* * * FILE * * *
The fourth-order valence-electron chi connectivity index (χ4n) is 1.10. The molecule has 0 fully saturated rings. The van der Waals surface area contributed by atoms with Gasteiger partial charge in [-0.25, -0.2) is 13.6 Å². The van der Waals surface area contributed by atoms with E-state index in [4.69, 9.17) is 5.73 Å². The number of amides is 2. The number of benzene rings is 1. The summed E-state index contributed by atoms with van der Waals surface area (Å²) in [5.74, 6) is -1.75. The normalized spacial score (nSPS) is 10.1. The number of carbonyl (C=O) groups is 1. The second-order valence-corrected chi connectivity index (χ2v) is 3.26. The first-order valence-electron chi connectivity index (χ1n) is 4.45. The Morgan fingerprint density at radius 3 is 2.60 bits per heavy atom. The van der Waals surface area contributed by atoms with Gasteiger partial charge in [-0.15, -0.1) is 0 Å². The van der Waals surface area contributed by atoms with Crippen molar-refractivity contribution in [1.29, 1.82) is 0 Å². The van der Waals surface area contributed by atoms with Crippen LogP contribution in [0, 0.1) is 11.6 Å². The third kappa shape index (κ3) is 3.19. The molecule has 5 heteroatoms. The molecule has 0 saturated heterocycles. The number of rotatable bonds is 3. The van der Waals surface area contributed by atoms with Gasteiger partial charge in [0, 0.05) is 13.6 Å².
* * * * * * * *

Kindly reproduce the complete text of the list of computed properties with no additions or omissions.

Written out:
The fourth-order valence-electron chi connectivity index (χ4n) is 1.10. The molecule has 0 fully saturated rings. The van der Waals surface area contributed by atoms with Gasteiger partial charge in [-0.25, -0.2) is 13.6 Å². The van der Waals surface area contributed by atoms with E-state index in [4.69, 9.17) is 5.73 Å². The number of amides is 2. The number of benzene rings is 1. The summed E-state index contributed by atoms with van der Waals surface area (Å²) in [5.74, 6) is -1.75. The normalized spacial score (nSPS) is 10.1. The number of carbonyl (C=O) groups is 1. The second-order valence-corrected chi connectivity index (χ2v) is 3.26. The first-order valence-electron chi connectivity index (χ1n) is 4.45. The Morgan fingerprint density at radius 3 is 2.60 bits per heavy atom. The van der Waals surface area contributed by atoms with Gasteiger partial charge in [-0.15, -0.1) is 0 Å². The van der Waals surface area contributed by atoms with Crippen molar-refractivity contribution in [1.29, 1.82) is 0 Å². The van der Waals surface area contributed by atoms with Crippen LogP contribution in [0, 0.1) is 11.6 Å². The third kappa shape index (κ3) is 3.19. The molecule has 5 heteroatoms. The molecule has 0 saturated heterocycles. The number of rotatable bonds is 3. The van der Waals surface area contributed by atoms with Gasteiger partial charge in [0, 0.05) is 13.6 Å².